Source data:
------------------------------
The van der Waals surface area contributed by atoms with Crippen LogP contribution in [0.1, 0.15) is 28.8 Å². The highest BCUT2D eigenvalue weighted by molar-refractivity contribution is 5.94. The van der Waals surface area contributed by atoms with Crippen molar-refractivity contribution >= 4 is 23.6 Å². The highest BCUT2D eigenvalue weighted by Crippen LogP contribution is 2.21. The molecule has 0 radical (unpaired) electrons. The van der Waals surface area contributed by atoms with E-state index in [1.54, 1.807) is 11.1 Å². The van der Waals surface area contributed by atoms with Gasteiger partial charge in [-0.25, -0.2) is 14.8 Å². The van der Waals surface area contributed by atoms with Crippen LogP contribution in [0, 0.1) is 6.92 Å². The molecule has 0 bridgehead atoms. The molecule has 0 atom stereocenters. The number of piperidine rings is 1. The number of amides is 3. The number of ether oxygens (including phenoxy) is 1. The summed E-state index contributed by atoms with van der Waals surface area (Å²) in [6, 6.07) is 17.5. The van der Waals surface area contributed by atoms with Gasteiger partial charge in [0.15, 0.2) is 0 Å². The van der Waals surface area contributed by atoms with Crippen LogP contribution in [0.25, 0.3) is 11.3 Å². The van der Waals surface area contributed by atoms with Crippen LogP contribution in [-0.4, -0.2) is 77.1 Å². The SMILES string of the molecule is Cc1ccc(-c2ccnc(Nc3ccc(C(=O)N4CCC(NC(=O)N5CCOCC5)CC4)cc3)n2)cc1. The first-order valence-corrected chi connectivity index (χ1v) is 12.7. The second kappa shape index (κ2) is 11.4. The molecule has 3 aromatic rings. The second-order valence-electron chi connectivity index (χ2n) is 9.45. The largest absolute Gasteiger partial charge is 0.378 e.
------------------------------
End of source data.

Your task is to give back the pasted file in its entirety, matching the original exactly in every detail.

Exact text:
The van der Waals surface area contributed by atoms with Crippen LogP contribution in [0.1, 0.15) is 28.8 Å². The highest BCUT2D eigenvalue weighted by molar-refractivity contribution is 5.94. The van der Waals surface area contributed by atoms with Crippen molar-refractivity contribution >= 4 is 23.6 Å². The highest BCUT2D eigenvalue weighted by Crippen LogP contribution is 2.21. The molecule has 0 radical (unpaired) electrons. The van der Waals surface area contributed by atoms with E-state index in [1.54, 1.807) is 11.1 Å². The van der Waals surface area contributed by atoms with Gasteiger partial charge in [-0.25, -0.2) is 14.8 Å². The van der Waals surface area contributed by atoms with Crippen LogP contribution in [0, 0.1) is 6.92 Å². The molecule has 0 bridgehead atoms. The molecule has 0 atom stereocenters. The number of piperidine rings is 1. The number of amides is 3. The number of ether oxygens (including phenoxy) is 1. The summed E-state index contributed by atoms with van der Waals surface area (Å²) in [6, 6.07) is 17.5. The van der Waals surface area contributed by atoms with Gasteiger partial charge in [0.15, 0.2) is 0 Å². The van der Waals surface area contributed by atoms with Crippen LogP contribution in [0.25, 0.3) is 11.3 Å². The van der Waals surface area contributed by atoms with Crippen LogP contribution in [-0.4, -0.2) is 77.1 Å². The SMILES string of the molecule is Cc1ccc(-c2ccnc(Nc3ccc(C(=O)N4CCC(NC(=O)N5CCOCC5)CC4)cc3)n2)cc1. The first-order valence-corrected chi connectivity index (χ1v) is 12.7. The second kappa shape index (κ2) is 11.4. The molecule has 3 aromatic rings. The second-order valence-electron chi connectivity index (χ2n) is 9.45. The largest absolute Gasteiger partial charge is 0.378 e.